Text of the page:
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Sir Lauder Brunton, 1st Baronet

Lauder Brunton
Born 14 March 1844
Roxburgh, Scotland
Died 16 September 1916
London, England
Known for Treatment of angina pectoris

Sir Thomas Lauder Brunton, 1st Baronet FRS (14 March 1844 – 16 September 1916) was a Scottish physician who is most-closely associated with the use of amyl nitrite to treat angina pectoris.

Life and work

Brunton was born in Roxburgh in southeastern Scotland, the son of James Brunton and his wife Agnes (née Stenhouse). He studied medicine at the University of Edinburgh, beginning research into pharmacology while still a student there, and receiving a gold medal for his 1866 thesis on digitalis. Following additional work in Austria, the Netherlands, and Germany, Brunton returned to University College, London, and while there he was selected for a position at St. Bartholomew's Hospital.

Brunton's clinical use of amyl nitrite to treat angina was inspired by earlier work with the same reagent by Arthur Gamgee and Benjamin Ward Richardson. Brunton reasoned that the pain and discomfort of angina could be reduced by administering amyl nitrite to open the coronary arteries of patients. In 1874, Brunton was made a Fellow of the Royal Society. He was knighted in 1900 and made a baronet in 1908.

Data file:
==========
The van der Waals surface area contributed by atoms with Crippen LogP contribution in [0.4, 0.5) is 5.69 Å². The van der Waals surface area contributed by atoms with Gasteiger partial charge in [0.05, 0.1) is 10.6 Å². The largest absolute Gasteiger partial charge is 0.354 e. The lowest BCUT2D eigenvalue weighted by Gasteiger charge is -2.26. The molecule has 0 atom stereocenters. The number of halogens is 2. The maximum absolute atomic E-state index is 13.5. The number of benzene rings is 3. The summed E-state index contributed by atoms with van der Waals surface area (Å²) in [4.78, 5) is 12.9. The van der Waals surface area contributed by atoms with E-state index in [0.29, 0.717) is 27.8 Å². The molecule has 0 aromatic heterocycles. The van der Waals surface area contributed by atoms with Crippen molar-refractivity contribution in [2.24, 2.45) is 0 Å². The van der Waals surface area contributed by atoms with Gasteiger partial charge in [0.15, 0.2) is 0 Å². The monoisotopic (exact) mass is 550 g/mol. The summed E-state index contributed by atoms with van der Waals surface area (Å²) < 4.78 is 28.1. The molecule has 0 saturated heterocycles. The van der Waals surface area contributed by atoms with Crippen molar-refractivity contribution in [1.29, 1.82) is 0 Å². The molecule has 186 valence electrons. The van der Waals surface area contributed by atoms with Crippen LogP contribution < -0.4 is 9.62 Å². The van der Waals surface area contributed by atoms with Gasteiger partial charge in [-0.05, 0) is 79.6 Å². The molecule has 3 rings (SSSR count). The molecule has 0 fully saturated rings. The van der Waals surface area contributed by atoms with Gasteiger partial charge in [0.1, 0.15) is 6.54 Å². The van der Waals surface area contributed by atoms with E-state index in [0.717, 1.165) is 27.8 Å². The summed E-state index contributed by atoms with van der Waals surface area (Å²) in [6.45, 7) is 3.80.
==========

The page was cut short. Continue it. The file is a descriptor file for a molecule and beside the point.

Brunton married Louisa Jane, daughter of the Venerable Edward Adderley Stopford, Archdeacon of Meath, in 1879. She died in 1909. Brunton died in London in September 1916, aged 72, and was buried in Highgate Cemetery. He was succeeded in the baronetcy by his eldest son Stopford.

Selected works

  • Brunton, Thomas Lauder (1885). A Textbook of Pharmacology, Therapeutics, and Materia Medica. London: Macmillan and Company.  

Further reading

  • C. A. (1917). "Thomas Lauder Brunton, 1844-1916". Proceedings of the Royal Society of London, Series B 89 (622): xliv – xlviii.  
    • Only author's initials given
Baronetage of the United Kingdom
Preceded by
New creation
Baronet
(of Stratford Place)
1908–1916
Succeeded by
James Stopford Lauder Brunton
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